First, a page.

CPVEC – 2019 Air ReportFebruary 13, 2020AIR QUALITY SUMMARYObjective: Maintain an effective environmental compliance program that engages in the direct monitoring ofthe opacity of air emissions from commercial passenger vessels to ensure the prevention of air pollution andthe protection of public health.Authority. AS 46.03.488. 18 AAC 50.070 establishes marine vessel visible emission standards.Implementation. The regulation is applied to visible emissions, excluding water vapor, of marine vesselswithin three miles of the Alaska coastline. The CPVEC program uses EPA Reference Method 9 readings toprovide the source of data for determining compliance with marine vessel visible emission standards. Thismethod has been approved by the US Environmental Protection Agency (EPA) as part of the FederallyEnforceable Air Quality Control State Implementation Plan under 40 CFR §52.70(28)(i). The CPVECprogram monitors environmental compliance, as well as the direct and indirect environmental effects ofcommercial passenger vessels.Results. Summaries of opacity results are available in Tables 1 to 5.Readings:Compliance:Enforcement:447 opacity readings performed (EPA Method 9)6 Notices of Violation Issued; 1 Notice of Violation Pending1 Notice of Violation settledIn addition to monitoring for opacity and initiating enforcement actions for noncompliance, the Program isactively monitoring and studying the following significant points of interest to monitor for direct or indirectenvironmental effects, as required under AS 46.03.488: EGCSs: Commissioning and operation of exhaust gas control systems (EGCSs) on select vessels. Fuels: change in fuel use on those ships operating EGCS units, and on ships without EGCS tocomply with more stringent sulfur emissions standards in the North American EmissionsControl Area (since 2012).Compliance and Monitoring. Compliance with opacity requirements is determined through use of EPAReference Method 9 observations. Observations are made by trained staff and contracted opacity readers.The current contractor for opacity readings is FLAT LAKE Engineering LLC, based in Ketchikan, AK withadditional staff in Juneau, AK. The US Forest Service (USFS) signed on to a Memorandum of Understanding(MOU) with CPVEC to monitor air emissions and wastewater discharges from marine vessels. The latestMOU was executed May 21, 2018 and is effective through April 30, 2023. The USFS submits Method 9observations made while vessels are underway in Tracy Arm.The Program goal in monitoring opacity is to conduct consistent opacity readings primarily within Alaska’sthree busiest cruise ship ports: Juneau, Ketchikan, and Skagway. Both staff and the contractor will travel toother ports during the season to conduct readings. Reasonable efforts will be made to conduct opacityreadings of small cruise ships and state ferries. Summary data for reading counts are found on Tables 1 to 5.Enforcement.1. Norwegian Cruise Line Holding Ltd. (NCL) Compliance Order by Consent (COBC) – EffectiveDecember 11, 2015. NCL is the operator of the marine vessels Norwegian Jewel, Norwegian Pearl, andNorwegian Sun. Details: NCL entered into a COBC settlement agreement December 2015 based onseventeen (17) counts of noncompliance by exceeding the visible emission standards while operatingin Alaskan waters spanning the 2012-2014 seasons. The COBC requires NCL to fully and timelycomply with and/or complete remedial measures and corrective actions as required by the Order.Page 4 of 10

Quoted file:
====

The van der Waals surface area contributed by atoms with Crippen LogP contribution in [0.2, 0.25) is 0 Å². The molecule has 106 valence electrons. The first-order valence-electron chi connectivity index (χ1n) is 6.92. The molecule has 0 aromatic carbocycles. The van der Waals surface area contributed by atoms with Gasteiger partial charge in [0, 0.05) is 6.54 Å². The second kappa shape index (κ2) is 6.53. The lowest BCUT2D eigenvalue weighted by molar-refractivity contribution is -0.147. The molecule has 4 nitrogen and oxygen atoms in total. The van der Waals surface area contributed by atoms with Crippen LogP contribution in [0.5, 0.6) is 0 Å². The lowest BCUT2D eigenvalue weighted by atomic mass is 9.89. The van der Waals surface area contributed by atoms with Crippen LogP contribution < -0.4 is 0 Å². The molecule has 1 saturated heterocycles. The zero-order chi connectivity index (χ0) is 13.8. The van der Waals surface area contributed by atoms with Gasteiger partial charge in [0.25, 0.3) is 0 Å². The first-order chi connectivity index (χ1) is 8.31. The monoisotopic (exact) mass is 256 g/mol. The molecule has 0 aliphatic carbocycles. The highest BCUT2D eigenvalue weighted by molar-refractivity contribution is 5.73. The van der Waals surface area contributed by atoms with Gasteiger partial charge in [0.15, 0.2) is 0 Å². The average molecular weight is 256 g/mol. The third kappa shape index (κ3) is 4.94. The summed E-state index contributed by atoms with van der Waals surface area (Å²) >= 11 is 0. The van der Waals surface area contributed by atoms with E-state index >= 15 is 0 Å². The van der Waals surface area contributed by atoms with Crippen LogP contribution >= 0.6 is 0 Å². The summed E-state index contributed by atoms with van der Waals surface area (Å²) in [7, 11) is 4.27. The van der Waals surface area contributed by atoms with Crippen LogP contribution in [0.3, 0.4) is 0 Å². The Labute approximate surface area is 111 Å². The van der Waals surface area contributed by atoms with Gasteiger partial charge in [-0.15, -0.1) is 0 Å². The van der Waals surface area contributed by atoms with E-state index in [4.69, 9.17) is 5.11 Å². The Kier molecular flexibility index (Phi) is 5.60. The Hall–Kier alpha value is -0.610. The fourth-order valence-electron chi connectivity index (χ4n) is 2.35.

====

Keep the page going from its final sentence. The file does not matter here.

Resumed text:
CPVEC – 2019 Air ReportFebruary 13, 2020Stipulated Penalties: For each vessel owned, operated, or chartered by NCL, a penalty of 37,500for each non-compliance event under 18 AAC 50.070 that occurs while this Order is effective andthat is listed in an ADEC Notice of Violation (NOV).2018 Action: NOV issued September 7, 2018 on the Norwegian Jewel for July 11, 2018 noncompliance in Ketchikan. Demand Letter of Stipulated Penalties issued October 5, 2018. Stipulatedpenalties of 37,500 paid by NCL.2019 Action: NOV issued June 7, 2019 on the Norwegian Joy for a May 21, 2019 non-complianceevent in Juneau. Demand Letter of Stipulated Penalties issued December 11, 2019.2. Royal Caribbean Cruises Ltd. (Respondent) Compliance Order by Consent (COBC) – EffectiveFebruary 3, 2017. The Respondent is the owner of the cruise line brands Royal CaribbeanInternational (RCL), operator of the marine vessels Radiance of the Seas and Rhapsody of the Seas andCelebrity Cruises (Celebrity), operator of the marine vessels Celebrity Century and Celebrity Millennium.Details: The Respondent entered into a COBC settlement Agreement February 2017 based on eight(8) counts of noncompliance by exceeding the visible emission standards while operating in Alaskanwaters spanning the 2010, 2013, and 2014 seasons. The COBC requires the Respondent to fully andtimely perform, comply with and/or complete remedial measures and corrective actions as requiredby the Order. Stipulated Penalties: For each vessel owned, operated, or chartered, a penalty of 37,500 for each non-complaint event under 18 AAC 50.070 that occurs while the Order is effectiveand that is listed in an ADEC Notice of Violation.2018 Action: Two (2) NOVs issued September 7, 2018 on the Radiance of the Seas for August 8,2018 non-compliance in Ketchikan and on the Radiance of the Seas for August 17, 2018 noncompliance in Seward. Demand Letter for Stipulated Penalties issued October 5, 2018. Settlementpending. 2019 Update: Settlement pending.3. Holland American Line (HAL) Settlement Agreement signed May 22, 2017. HAL signed a SettlementAgreement for years 2009-2014 alleged visible air emission violations. HAL chose to resolve thealleged violations by a Settlement Agreement versus a Compliance Order by Consent. The State ofAlaska collected a total civil assessment of 180,000.2018 Action: Four (4) NOVs issued September 7, 2018 on the Nieuw Amsterdam for June 19, 2018non-compliance in Skagway, on the Westerdam for June 20, 2018 non-compliance in Haines, on theEurodam for August 2, 2018 non-compliance in Ketchikan, and on the Amsterdam for August 24,2018 non-compliance in Ketchikan. Settlement Agreement to HAL “Year 2018 Visible AirEmissions” issued October 17, 2018. 2019 Update: Settlement pending.4. Princess Cruise Line, Ltd. (PCL) Settlement Agreement signed May 22, 2017. PCL signed aSettlement Agreement for years 2009-2014 alleged visible air emission violations. PCL chose toresolve the alleged violations by a Settlement Agreement versus a Compliance Order by Consent.The State of Alaska collected the total assessment of 110,125.2018 Action: Two (2) NOVs issued September 7, 2018 on the Emerald Princess for July 31, 2018non-compliance in Ketchikan and on the Golden Princess for July 31, 2018 non-compliance inJuneau. Settlement Agreement to PCL “Year 2018 Visible Air Emissions” issued October 17, 2018.2019 Update: Settlement pending.2019 Action: NOV issued July 15, 2019 on the Royal Princess for a May 29, 2019 non-complianceevent in Skagway.Page 5 of 10